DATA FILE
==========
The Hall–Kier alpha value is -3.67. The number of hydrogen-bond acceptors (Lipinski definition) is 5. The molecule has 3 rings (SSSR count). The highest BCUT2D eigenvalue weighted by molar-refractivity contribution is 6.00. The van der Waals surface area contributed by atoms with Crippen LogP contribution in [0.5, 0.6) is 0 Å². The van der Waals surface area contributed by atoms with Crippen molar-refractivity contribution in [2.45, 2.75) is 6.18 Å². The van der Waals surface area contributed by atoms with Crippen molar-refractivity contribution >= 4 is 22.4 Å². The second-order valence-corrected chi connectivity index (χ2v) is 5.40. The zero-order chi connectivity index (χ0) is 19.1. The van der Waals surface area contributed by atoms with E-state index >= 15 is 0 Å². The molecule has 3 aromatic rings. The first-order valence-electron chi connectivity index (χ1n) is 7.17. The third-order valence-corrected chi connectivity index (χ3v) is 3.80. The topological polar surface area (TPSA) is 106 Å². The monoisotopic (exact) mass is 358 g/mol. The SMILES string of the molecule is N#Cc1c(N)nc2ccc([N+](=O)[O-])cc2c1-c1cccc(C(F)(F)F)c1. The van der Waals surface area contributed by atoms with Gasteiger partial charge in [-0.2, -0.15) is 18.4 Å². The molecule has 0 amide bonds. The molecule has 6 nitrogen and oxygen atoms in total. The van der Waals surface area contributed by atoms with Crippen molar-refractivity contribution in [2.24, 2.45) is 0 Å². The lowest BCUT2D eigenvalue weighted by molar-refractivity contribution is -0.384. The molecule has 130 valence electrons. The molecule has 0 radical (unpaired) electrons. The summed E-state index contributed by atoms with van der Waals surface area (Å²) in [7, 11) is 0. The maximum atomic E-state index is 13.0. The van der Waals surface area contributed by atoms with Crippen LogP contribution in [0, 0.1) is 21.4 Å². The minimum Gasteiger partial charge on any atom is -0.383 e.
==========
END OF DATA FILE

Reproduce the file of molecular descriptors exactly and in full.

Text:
The Hall–Kier alpha value is -3.67. The number of hydrogen-bond acceptors (Lipinski definition) is 5. The molecule has 3 rings (SSSR count). The highest BCUT2D eigenvalue weighted by molar-refractivity contribution is 6.00. The van der Waals surface area contributed by atoms with Crippen LogP contribution in [0.5, 0.6) is 0 Å². The van der Waals surface area contributed by atoms with Crippen molar-refractivity contribution in [2.45, 2.75) is 6.18 Å². The van der Waals surface area contributed by atoms with Crippen molar-refractivity contribution >= 4 is 22.4 Å². The second-order valence-corrected chi connectivity index (χ2v) is 5.40. The zero-order chi connectivity index (χ0) is 19.1. The van der Waals surface area contributed by atoms with E-state index >= 15 is 0 Å². The molecule has 3 aromatic rings. The first-order valence-electron chi connectivity index (χ1n) is 7.17. The third-order valence-corrected chi connectivity index (χ3v) is 3.80. The topological polar surface area (TPSA) is 106 Å². The monoisotopic (exact) mass is 358 g/mol. The SMILES string of the molecule is N#Cc1c(N)nc2ccc([N+](=O)[O-])cc2c1-c1cccc(C(F)(F)F)c1. The van der Waals surface area contributed by atoms with Gasteiger partial charge in [-0.2, -0.15) is 18.4 Å². The molecule has 0 amide bonds. The molecule has 6 nitrogen and oxygen atoms in total. The van der Waals surface area contributed by atoms with Crippen molar-refractivity contribution in [2.24, 2.45) is 0 Å². The lowest BCUT2D eigenvalue weighted by molar-refractivity contribution is -0.384. The molecule has 130 valence electrons. The molecule has 0 radical (unpaired) electrons. The summed E-state index contributed by atoms with van der Waals surface area (Å²) in [7, 11) is 0. The maximum atomic E-state index is 13.0. The van der Waals surface area contributed by atoms with Crippen LogP contribution in [0, 0.1) is 21.4 Å². The minimum Gasteiger partial charge on any atom is -0.383 e.